Light travels at a speed of 300 million metres per second in a vacuum, but in recent years physicists have managed to slow laser pulses down to speeds of metres per second - or to bring them to a complete halt - in ultracold gases. In similar experiments physicists have observed superluminal or faster-than-light pulse propagation. These effects have also been observed in crystals at cryogenic temperatures and in “hot” gases. Now Matthew Bigelow, Nick Lepeshkin and Robert Boyd have observed the same effects in a much simpler system - a crystal at room temperature.

All the experiments exploit changes in the refractive index of an optical medium caused by quantum interference effects. Whereas previous experiments relied on a process known as “electromagnetically induced transparency”, the Rochester team exploited “coherent population oscillations” in the crystal. This involves shining two lasers - a pump beam and a weaker probe beam - at the crystal. Under certain conditions the probe beam experiences reduced absorption over a narrow range of wavelengths. The refractive index also increases rapidly in this “spectral hole”, which leads to a much reduced group velocity - the velocity at which a laser pulse travels - for the probe beam.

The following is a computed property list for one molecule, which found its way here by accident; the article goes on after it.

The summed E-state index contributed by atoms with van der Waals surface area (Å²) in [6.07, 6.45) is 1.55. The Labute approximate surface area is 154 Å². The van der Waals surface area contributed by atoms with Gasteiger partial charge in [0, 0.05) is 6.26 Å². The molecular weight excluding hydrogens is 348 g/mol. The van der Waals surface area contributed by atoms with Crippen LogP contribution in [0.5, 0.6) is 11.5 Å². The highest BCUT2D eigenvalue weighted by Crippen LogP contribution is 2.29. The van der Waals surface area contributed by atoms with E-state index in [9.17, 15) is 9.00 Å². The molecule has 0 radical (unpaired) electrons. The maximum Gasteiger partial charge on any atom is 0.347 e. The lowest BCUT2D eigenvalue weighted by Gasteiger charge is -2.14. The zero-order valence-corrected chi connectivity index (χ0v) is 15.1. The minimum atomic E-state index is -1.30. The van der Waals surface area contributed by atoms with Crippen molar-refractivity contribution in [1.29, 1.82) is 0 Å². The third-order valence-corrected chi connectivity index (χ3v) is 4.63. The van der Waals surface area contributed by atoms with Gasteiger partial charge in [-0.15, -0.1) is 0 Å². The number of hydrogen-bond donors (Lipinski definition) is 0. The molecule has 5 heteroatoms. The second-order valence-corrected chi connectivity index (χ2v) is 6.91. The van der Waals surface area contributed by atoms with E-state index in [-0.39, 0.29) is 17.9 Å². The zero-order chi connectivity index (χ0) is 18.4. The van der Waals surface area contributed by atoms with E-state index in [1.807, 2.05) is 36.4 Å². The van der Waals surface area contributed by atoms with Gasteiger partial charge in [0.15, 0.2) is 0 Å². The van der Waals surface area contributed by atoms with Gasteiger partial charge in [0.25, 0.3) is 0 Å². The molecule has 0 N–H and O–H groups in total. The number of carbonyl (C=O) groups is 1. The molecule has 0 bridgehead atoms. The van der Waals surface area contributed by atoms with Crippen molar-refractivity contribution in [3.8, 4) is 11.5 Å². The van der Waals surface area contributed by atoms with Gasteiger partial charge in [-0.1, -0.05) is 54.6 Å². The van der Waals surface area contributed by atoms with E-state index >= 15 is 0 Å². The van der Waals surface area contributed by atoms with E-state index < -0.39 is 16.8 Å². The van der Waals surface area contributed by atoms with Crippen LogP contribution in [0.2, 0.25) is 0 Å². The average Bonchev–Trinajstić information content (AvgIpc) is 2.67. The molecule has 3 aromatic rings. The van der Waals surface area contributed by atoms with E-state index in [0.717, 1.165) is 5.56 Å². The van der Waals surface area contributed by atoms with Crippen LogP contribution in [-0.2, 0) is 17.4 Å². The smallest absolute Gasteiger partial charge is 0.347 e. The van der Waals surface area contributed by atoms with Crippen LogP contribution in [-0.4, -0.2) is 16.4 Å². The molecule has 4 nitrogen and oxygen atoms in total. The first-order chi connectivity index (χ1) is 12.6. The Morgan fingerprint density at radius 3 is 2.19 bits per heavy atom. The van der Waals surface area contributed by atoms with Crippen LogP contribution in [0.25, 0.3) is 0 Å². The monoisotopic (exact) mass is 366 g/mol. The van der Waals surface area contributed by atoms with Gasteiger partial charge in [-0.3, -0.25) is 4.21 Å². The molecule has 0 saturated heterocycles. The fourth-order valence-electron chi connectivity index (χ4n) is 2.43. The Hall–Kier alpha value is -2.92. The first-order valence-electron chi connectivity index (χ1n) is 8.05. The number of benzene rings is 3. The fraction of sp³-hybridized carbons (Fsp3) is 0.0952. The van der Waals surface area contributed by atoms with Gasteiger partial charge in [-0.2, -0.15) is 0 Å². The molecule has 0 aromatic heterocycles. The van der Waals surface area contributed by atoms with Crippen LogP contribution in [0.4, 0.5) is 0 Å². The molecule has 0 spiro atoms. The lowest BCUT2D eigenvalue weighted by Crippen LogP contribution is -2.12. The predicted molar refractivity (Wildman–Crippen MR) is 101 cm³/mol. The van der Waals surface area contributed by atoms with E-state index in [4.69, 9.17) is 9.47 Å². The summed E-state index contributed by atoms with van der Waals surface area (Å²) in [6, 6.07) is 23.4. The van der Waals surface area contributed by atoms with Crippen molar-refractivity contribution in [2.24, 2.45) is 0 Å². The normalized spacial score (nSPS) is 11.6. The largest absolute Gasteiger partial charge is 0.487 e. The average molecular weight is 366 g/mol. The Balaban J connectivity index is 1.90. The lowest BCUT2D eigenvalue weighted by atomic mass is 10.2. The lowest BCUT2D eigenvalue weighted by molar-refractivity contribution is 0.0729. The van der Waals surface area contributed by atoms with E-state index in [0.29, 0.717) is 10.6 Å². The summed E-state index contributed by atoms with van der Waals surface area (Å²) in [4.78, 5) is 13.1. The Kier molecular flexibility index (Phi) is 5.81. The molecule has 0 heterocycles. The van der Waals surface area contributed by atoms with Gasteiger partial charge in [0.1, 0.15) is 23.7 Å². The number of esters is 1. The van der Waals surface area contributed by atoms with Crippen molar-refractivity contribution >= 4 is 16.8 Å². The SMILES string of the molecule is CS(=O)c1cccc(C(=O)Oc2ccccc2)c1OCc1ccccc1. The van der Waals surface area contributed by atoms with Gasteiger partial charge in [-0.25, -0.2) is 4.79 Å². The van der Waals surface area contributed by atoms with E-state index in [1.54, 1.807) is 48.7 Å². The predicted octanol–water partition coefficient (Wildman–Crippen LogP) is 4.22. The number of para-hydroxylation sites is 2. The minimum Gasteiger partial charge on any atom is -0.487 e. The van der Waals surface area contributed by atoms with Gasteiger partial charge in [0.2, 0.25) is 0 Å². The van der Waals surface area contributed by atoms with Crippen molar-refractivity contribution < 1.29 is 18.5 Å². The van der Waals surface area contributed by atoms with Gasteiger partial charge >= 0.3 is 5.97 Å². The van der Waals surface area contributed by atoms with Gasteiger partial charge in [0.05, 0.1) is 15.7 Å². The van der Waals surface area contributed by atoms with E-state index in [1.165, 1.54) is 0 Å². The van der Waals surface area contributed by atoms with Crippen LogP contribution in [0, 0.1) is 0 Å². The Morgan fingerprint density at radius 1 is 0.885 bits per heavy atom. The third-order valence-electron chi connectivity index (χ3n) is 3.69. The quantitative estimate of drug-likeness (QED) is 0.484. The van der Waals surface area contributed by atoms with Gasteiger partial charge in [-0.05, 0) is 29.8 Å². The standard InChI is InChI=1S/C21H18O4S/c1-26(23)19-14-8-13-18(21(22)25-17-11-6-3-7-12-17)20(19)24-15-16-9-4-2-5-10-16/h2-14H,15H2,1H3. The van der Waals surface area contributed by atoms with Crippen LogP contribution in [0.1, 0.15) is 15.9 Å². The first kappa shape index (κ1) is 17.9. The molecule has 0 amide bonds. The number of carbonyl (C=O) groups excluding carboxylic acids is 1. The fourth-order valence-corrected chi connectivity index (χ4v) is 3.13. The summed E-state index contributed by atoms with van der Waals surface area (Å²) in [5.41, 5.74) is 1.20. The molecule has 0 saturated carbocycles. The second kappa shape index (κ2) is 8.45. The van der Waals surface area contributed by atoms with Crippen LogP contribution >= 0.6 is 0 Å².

Earlier this year, the Rochester team used this technique to reduce the group velocity of a laser pulse to 58 metres per second in a ruby crystal at room temperature. Bigelow and co-workers have now repeated this feat in a crystal of alexandrite. Moreover, by using different wavelengths they can make a spectral “antihole” in which the absorption is higher, and which leads to superluminal propagation. They observed light speeds of 91 metres per second for a laser with a wavelength of 488 nanometres, and minus 800 metres per second for wavelengths of 476 nanometres. Negative speeds indicate superluminal velocities because the pulses appear to leave the crystal before they enter it under these conditions.

“Our technique is applicable to many solid materials, not just alexandrite,” Lepeshkin told PhysicsWeb. “Another important feature of our approach is the ability to cover a fairly broad range of optical frequencies.” The researchers will now investigate solid state materials with higher bandwidth to use in their system that are suitable for communication applications.